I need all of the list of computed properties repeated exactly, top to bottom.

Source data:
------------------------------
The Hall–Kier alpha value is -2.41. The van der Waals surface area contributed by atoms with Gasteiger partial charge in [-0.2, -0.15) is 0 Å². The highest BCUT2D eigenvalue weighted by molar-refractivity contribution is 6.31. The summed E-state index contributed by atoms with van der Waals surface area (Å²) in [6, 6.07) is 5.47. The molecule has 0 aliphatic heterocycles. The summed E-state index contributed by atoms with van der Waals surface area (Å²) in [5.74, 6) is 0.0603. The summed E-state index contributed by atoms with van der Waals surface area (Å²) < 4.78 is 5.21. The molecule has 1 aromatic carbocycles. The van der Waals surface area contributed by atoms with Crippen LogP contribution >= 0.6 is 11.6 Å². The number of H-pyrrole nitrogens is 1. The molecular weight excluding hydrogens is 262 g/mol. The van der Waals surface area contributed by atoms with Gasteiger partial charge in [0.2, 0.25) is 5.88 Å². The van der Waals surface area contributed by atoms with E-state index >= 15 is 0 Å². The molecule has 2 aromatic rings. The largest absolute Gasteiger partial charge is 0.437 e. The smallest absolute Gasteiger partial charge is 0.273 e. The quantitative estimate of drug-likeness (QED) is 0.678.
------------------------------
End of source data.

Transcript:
The Hall–Kier alpha value is -2.41. The van der Waals surface area contributed by atoms with Gasteiger partial charge in [-0.2, -0.15) is 0 Å². The highest BCUT2D eigenvalue weighted by molar-refractivity contribution is 6.31. The summed E-state index contributed by atoms with van der Waals surface area (Å²) in [6, 6.07) is 5.47. The molecule has 0 aliphatic heterocycles. The summed E-state index contributed by atoms with van der Waals surface area (Å²) in [5.74, 6) is 0.0603. The summed E-state index contributed by atoms with van der Waals surface area (Å²) < 4.78 is 5.21. The molecule has 1 aromatic carbocycles. The van der Waals surface area contributed by atoms with Crippen LogP contribution >= 0.6 is 11.6 Å². The number of H-pyrrole nitrogens is 1. The molecular weight excluding hydrogens is 262 g/mol. The van der Waals surface area contributed by atoms with Gasteiger partial charge in [0.2, 0.25) is 5.88 Å². The van der Waals surface area contributed by atoms with E-state index >= 15 is 0 Å². The molecule has 2 aromatic rings. The largest absolute Gasteiger partial charge is 0.437 e. The smallest absolute Gasteiger partial charge is 0.273 e. The quantitative estimate of drug-likeness (QED) is 0.678.